Making Bibles delights Missouri Baptists
RICHMOND – In the dim and chilly disused gymnasium that once housed the Richmond High School Spartan basketball team, 150 or more people quietly bustle around rows of tables piled high with more than seven million sheets of paper. Suddenly they stand up and cheer as a tall, thin man holds up a book that none of them can read. The name of the book is “La Sainte Bible.”
The First Baptist Churches of Henrietta and Orrick, along with five other non-Baptist churches in the Richmond area, gathered together last month for a Bible Conference. It was a time of reading the Bible, studying the Bible, discussing the Bible, sharing the Bible and – quite literally – making the Bible: In French.
That’s right. They assembled the 66 books, the 1189 chapters and some 785,000 words that make up God’s Holy Word by hand.
The 5,000 copies they produced are likely to be distributed in Haiti, said Mike Hibbard, pastor of First Baptist, Henrietta, and one of the organizers of the weekend.
“This is Kingdom business,” he said. “All of these uniting in a Kingdom effort to send God’s Word across the globe? It’s incredible.”
Hibbard estimated that about 400 people from the area will spend some time on the Bible assembly line designed and supervised by volunteers from the Kansas City Baptist Temple (KCBT). How do you make a Bible by hand?
Four simultaneous assembly lines are set up, each working on one quarter of the Bible. The pages come shipped from the printer in Ohio in 33 bundles of 50 or so pages. Each of these bundles is called a “signature” and each one is gets a certain color mark, depending on which of the four assembly lines it is to go through.
“Every little piece, no matter how mundane, falls into place,” Terry Ogle from KCBT said. “It looks complex but it’s not that difficult.”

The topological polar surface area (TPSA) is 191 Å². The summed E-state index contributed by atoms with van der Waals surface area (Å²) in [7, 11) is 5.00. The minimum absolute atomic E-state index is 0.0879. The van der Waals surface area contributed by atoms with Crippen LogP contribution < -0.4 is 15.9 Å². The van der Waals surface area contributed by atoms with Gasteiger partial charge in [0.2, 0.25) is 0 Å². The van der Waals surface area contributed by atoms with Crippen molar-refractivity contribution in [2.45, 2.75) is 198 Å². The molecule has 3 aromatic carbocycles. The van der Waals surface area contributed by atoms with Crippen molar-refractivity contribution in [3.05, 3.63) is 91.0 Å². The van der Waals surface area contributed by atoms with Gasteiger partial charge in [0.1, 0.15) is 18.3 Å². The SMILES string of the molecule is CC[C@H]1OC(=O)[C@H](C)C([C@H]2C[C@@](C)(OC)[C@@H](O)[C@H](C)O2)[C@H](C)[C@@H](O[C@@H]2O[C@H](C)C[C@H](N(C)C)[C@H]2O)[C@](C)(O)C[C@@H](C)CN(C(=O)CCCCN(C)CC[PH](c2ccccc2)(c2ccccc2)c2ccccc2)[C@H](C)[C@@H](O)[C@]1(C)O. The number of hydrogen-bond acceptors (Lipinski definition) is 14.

Indeed, there are children as young as four or five working to assemble the Word of God.
Next comes the collating. Workers bring the seven or eight signatures of a certain color together and roll the edges with a small round peg. By rolling and flattening the spine of the glued pages, they remove excess air. From there, the ever-thickening bundles are grouped into a complete quarter of the Bible before volunteers thumb through and inspect it to verify it’s all in order and all the pages are present. Then parts 1 through 4 are finally brought together to form a complete (if still loose) manuscript of the Bible.
After a quick turn in a “shaker” to insure all the pages are flush, the Bible runs spine-down over a glue roller then gets wrapped in a cover. As soon as the binding glue cools, the Bible – still with ragged pages – goes to a cutter that trims the three sides of the Bible to make the pages even. Of course, it takes a massive blade to slice through the entire Bible, some 1,700 pages. This particular blade is so sharp the manufacturer claims it will stick a half inch into a concrete floor if dropped from a height just four feet. It goes without saying volunteers watch their fingers and toes.
It sounds complicated, but in just 15 minutes, voila: a hand-made Bible, lovingly made by the hands of Missouri Baptists.
“There are cheaper, easier and quicker ways to do this, but not as many people can put their hands on it and put in that effort,” Ogle said. “I can’t personally afford to go on the mission field but this part of my work is going.”
“There is something for everyone,” Hibbard said. “If you don’t want to stand and collate you can sit and roll.”
Kansas City Baptist Temple owns the gluing and cutting machines as part of their publication ministry. Last year they decided to take the show on the road to involve more churches and they came to Richmond. They, along with the local churches, produced 11,000 Spanish New Testaments.
One organizer, who preferred to not have his name in print to ensure all the glory went to the Lord, said he hopes this type of mission opportunity will be repeated across the state and country.
“It’s a collaboration of churches here in Richmond but it could be any group or even just one church,” he said. “Anyone can do this. You don’t need any special skills or talent.”
He said it also fits well with a church’s current missions program.
“If you have a missionary you are working with or have a partnership overseas, you can actually make the Bibles at home and take them with you instead of going through the big publishing houses. There’s nothing wrong with buying them through a publisher – they do a great job – but you don’t get this kind of hands-on involvement. It’s relatively easy to give money to this or that, but it’s another thing to actually do the work while you’re fellowshipping with other believers. This is better than a potluck!”